Colin Mills, compiler of the Hortus Camdenensis, died in late November 2012 after a short illness. As he always considered the Hortus his legacy, it is his family's intention to keep the site running in perpetuity. It will not, however, be updated in the near future.

Camden Park House from the East Lawn. Photography by Leigh Youdale

Selected plants in the Hortus

Fragaria x ananassa ‘Old Pine’

A cultivar of Fragaria x ananassa Duchesne. ‘Fruit large, slightly hairy, with a neck of an uniform bright scarlet, ovate-conical, occasionally compressed, and when luxuriant the early fruits are cockscomb-shaped. Seeds slightly embedded. Flesh pale scarlet, rich, and juicy, with a very grateful flavour.’ [George Lindley – Orchard Guide p.486/1831].



Added on June 06 2010

Orphium frutescens L. var. grandiflora

For a description of the species see Orphium frutescens L.  Grandiflora is probably identical to frutescens but may be a form with larger flowers.  In Prodromus Stirpium in Horto ad Chapel Allerton vigentium [p.137] Salisbury gives Chironia grandiflora as a synonym of Chironia frutescens L. without further elucidation.

Added on March 06 2009

Parkinsonia aculeata L.

Frost-tender, small, spreading, often weeping, deciduous tree with spiny green stems, slender, 2-pinnate leaves with many tiny leaflets which fold up at night, and racemes of 2-15 cup-shaped, sweetly scented bright yellow flowers with orange markings and stamens, to 2cm across, in spring.  To 10m.  In dry, frost-free areas it is suitable for hedging and screening, its light, open structure allowing turf and other plants to thrive in its shade.  [RHSE, Hortus].

Added on December 24 2009

Muscari comosum (L.) Mill.

Frost-hardy bulbous perennial with spreading leaves and tassels of violet flowers in spring.  To 60cm.  [RHSE, Hortus].

Added on January 07 2010

Rosa ‘Madame Hardy’

Damask rose.  It has nodding, fragrant, pure white flowers, occasionally pink-tinged, and a lax habit.  Its full, quartered flowers suggest that it may be a Centifolia hybrid, and Les Plus Belles Roses au début du XXe Siécle suggests that it is a hybrid of Rosa clinophylla.  [Paul (1848, 1863, 1888, 1903), Amat].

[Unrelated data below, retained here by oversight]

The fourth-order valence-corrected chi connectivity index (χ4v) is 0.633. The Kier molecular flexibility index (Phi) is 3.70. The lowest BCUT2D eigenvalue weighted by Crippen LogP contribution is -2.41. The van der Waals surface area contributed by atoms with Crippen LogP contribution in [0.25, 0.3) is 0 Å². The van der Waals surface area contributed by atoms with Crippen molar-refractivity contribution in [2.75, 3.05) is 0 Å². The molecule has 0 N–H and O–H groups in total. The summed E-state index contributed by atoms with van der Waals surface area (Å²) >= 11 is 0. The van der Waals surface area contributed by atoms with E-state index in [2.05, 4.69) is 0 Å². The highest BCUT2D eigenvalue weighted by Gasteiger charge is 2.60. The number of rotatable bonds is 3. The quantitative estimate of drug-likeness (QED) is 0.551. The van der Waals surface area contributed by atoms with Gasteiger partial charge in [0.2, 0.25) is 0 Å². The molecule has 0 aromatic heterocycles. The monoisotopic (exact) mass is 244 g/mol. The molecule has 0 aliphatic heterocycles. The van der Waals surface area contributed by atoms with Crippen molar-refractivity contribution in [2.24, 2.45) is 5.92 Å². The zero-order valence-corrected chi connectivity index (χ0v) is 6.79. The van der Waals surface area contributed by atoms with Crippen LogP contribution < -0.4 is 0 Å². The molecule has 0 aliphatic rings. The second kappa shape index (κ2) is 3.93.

Added on February 12 2010

Calothamnus species unidentified

Genus of 24 species found in Western Australia.  They are bushy, evergreen shrubs, from 1m to 3m in height, with crowded, narrow leaves, often hairy, and are usually found in dry scrub and open forest. Their characteristic flowers, somewhat resembling a one-sided bottle brush, are usually red, sometimes cream.  Common names include ‘Net bush’ and ‘One-sided bottle brush’.  [RHSE, Blomberry]. 

Added on January 17 2010

Ficus carica ‘Brown from Provence’

A cultivar of Ficus carica L. There are a number of figs describe as brown, usually with a specific epithet such as ‘Naples’ or ‘Malta’, but not ‘Provence’, ‘Marseille’ or similar as far as I can ascertain.

Added on April 24 2010


Improvements to Hortus Camdenensis

The Hortus software has been upgraded. This led to some minor errors in the layout of plant names, particularly in the headings of Plant Profile pages but these have now been largely overcome. Improvements are also progressively being made to the content of the Hortus in three main areas, botanical and horticultural history, cross referencing and illustrations. Some enhancements will be done as the opportunity arises but most will be completed family by family. This will take at least two years to complete.



Published Sep 14, 2010 - 04:06 PM | Last updated Aug 12, 2012 - 04:36 PM

Sir William Macarthur on Vines and Vineyards

Sir William Macarthur wrote extensively on vines and Vineyards. It is our intention to publish all his writings in the Hortus.

Published Aug 01, 2010 - 04:58 PM | Last updated Oct 04, 2010 - 04:47 PM

Working Bee dates

Working Bee dates for 2012.


Published Jun 29, 2010 - 02:59 PM | Last updated Jan 10, 2012 - 05:19 PM

Open House and Gardens

Camden Park House and Gardens will be open to the public on Saturday 22nd September, 2012, from 12.00 noon until 4.00 pm, and Sunday 23rd from 10.00 am until 4.00 pm.


Published Dec 30, 2009 - 02:58 PM | Last updated Jan 09, 2012 - 05:31 PM


Rambles in New Zealand - Part 2

Rambles in New Zealand is the only published work of John Carne Bidwill of any length and an important document in the early colonial history of that country.